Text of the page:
Movement on the right side of the body is also commonly affected with left side brain damage, and it may result in weakness and decreased sensitivity on the right side as well. 

Which Constant Therapy exercises can help with my brain injury recovery? 

As you or your loved one is recovering from a left side brain damage, Constant Therapy’s customizable program can be a crucial partner in recovery success. The program’s extensive body of evidence-based exercises, which target specific skill areas, can be leveraged by you and/or your clinician to best address high-priority recovery targets.

Here are some Constant Therapy exercises that might be especially helpful for someone with left cerebral hemisphere damage:  

Word retrieval, naming, and repetition speaking brain exercises

Brain exercise for left-sided brain injury: word retrieval

Name Pictures exercise (Word Retrieval) in Constant Therapy

Language comprehension reading therapy activities: 

Constant Therapy's 'Read and identify related words' therapy activity is an exercise that helps with reading comprehension.

Read and Identify Related Words exercise (Reading Comprehension) in Constant Therapy

Spelling and writing brain exercises: 

Brain exercise: spell what you hear-- helps improve spelling skills.

Spell What You Hear exercise (Spelling) in Constant Therapy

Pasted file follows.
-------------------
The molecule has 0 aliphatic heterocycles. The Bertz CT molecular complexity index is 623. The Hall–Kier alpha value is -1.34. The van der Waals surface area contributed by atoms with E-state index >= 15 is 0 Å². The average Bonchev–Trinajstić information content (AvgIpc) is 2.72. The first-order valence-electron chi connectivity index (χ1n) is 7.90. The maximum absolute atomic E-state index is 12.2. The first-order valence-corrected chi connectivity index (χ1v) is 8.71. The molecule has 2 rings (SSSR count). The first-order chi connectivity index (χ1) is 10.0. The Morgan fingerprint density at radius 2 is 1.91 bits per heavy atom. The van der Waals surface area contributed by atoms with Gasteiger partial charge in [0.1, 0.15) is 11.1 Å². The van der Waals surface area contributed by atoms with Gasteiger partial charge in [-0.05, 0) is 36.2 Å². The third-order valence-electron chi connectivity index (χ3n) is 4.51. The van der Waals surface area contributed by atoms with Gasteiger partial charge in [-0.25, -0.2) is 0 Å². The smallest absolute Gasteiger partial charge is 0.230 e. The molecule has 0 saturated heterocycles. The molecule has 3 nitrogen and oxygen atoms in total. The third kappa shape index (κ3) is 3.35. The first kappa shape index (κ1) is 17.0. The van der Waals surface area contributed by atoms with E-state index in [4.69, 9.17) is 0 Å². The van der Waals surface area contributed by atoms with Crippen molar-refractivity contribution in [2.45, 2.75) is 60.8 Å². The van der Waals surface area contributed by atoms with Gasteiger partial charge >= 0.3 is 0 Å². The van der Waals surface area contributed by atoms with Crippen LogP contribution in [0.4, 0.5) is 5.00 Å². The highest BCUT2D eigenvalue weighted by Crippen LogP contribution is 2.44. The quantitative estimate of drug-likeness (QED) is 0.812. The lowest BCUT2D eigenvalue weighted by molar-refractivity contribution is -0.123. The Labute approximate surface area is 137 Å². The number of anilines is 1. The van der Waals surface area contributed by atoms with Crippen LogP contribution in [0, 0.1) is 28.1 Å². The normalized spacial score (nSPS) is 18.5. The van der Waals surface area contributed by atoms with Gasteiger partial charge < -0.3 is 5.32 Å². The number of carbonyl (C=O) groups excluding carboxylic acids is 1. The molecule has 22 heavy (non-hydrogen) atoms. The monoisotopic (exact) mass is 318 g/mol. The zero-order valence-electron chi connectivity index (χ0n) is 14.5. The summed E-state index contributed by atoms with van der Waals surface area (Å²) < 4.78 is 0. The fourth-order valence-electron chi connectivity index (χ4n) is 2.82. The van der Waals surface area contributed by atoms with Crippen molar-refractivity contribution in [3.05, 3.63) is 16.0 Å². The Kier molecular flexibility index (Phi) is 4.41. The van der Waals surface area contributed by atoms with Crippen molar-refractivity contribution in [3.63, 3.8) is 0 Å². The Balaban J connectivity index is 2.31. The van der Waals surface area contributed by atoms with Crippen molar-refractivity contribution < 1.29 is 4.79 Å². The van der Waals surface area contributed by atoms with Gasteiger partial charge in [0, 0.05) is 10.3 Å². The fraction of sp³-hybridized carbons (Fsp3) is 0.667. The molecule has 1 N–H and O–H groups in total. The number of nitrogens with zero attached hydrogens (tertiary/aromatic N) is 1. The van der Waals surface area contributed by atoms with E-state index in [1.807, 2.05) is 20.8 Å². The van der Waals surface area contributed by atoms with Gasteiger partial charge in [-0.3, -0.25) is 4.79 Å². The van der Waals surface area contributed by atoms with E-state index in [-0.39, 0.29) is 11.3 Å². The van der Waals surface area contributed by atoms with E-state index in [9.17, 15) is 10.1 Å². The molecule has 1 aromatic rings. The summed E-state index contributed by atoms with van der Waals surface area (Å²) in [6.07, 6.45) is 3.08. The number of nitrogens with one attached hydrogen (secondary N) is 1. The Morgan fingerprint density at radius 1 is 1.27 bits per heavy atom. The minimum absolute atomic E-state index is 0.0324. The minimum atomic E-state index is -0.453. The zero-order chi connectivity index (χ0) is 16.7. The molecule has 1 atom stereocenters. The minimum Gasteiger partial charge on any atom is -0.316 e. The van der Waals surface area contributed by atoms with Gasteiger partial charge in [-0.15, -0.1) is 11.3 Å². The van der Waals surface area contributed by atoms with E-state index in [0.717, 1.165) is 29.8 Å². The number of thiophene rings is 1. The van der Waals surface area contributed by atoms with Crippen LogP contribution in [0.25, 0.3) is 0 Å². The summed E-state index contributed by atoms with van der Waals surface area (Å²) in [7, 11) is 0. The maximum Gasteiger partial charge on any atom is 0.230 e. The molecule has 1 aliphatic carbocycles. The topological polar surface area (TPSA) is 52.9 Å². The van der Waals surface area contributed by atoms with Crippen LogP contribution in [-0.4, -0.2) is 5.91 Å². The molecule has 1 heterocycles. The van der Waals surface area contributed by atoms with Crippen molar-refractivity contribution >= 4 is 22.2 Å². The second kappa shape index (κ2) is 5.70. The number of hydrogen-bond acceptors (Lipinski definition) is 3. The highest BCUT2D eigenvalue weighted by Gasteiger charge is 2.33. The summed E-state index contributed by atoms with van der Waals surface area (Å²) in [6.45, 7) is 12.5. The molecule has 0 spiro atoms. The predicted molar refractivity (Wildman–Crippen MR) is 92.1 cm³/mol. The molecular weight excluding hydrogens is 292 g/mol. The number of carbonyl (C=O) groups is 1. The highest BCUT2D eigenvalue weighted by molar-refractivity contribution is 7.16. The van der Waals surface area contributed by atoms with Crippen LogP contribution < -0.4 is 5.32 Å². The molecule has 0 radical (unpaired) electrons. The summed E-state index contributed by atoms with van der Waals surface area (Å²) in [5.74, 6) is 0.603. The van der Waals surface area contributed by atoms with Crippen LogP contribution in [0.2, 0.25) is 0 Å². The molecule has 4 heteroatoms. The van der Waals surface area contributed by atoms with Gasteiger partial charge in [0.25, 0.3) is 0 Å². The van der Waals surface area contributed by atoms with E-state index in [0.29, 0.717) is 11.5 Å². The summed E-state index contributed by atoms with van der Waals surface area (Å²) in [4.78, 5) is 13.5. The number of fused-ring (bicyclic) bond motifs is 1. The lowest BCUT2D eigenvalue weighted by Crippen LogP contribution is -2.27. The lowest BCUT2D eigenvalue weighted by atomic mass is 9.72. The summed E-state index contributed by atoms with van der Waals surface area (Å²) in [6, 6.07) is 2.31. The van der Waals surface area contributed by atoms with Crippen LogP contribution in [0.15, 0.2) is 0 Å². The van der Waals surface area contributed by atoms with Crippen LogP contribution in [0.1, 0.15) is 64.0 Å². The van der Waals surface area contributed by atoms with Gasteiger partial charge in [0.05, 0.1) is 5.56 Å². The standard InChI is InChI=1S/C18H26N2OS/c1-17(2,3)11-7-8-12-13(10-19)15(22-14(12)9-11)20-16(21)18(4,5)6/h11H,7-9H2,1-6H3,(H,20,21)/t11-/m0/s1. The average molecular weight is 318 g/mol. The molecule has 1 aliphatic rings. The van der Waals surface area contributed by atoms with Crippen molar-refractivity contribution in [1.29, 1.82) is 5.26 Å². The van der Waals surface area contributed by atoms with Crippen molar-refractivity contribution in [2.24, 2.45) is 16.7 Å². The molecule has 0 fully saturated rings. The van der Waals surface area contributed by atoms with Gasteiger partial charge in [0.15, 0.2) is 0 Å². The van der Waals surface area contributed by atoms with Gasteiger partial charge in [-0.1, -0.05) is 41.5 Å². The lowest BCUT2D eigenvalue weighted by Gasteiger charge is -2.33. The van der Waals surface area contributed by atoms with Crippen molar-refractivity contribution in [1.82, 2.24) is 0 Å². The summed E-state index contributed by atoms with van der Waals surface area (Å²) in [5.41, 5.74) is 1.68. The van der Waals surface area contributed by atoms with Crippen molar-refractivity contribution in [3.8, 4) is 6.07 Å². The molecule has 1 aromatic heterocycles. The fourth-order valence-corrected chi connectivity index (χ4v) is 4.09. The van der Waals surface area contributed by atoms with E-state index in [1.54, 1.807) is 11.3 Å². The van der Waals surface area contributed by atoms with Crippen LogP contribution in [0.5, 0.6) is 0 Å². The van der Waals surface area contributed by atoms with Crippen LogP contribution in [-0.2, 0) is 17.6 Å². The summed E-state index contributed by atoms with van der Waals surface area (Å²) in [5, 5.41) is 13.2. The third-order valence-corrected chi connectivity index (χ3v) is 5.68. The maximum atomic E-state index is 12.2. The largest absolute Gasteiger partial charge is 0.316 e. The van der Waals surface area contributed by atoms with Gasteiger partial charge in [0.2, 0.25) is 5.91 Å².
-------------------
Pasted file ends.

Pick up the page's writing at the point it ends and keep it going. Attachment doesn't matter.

Auditory comprehension listening therapy activities: 

Auditory comprehension brain exercise that helps with left hemisphere brain damage.

Understand Voicemail exercise (Auditory Comprehension) in Constant Therapy

Numerical skill therapy activities: 

Number pattern exercise for left brain injury recovery

Solve Number Patterns exercise (Quantitative Reasoning) in Constant Therapy


The above exercises are just a small sampling of the many exercises Constant Therapy offers through its program that might aid in recovery from a left side brain injury. If you or a loved one might benefit from such therapy exercises during their recovery journey, Constant Therapy offers a 2-week free trial so that prospective users can try it out and experience the benefits for themselves. Most of all, it is important to remember that with time, dedication, and hope, improvement is possible. Therapy exercises that might seem impossible today can eventually become seamless with hard work and determination.


Try any of the above listed therapy activities for free. Start a free 14-day trial today.

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  1. Jill Weyh

    I have left brain damage & have all the symptoms you list. I was diagnosed with Post Concussive Syndrome in 2022 from a fall in 2018! Doctors question why I haven’t recovered from PCS. I have no idea nor understand any of it. I just know we have thousands of $$ medical debt right now. I had this in the past but wonder about 1 mo. March for help. ??

    • Constant Therapy

      Hi Jill, we are so sorry to hear you are struggling with PCS. If you are struggling financially, you may want to consider contacting our Support team for more information on subscription discounts or scholarship plans. You can reach them over the phone at 1-888-233-1399 or email at

      • Nancy Averill

        With the above writer’s question about Post Concussive Syndrome, is it sensory issues that continue after the first month, or is it similar to TBI or Longterm Covid patients?

        • Constant Therapy

          Nancy, thanks for the question! It’s hard to say, because PCS can present differently between people. If you are experiencing PCS symptoms and/or sensory issues, we recommend speaking with a healthcare provider to get the appropriate answers & support. Hope this is helpful!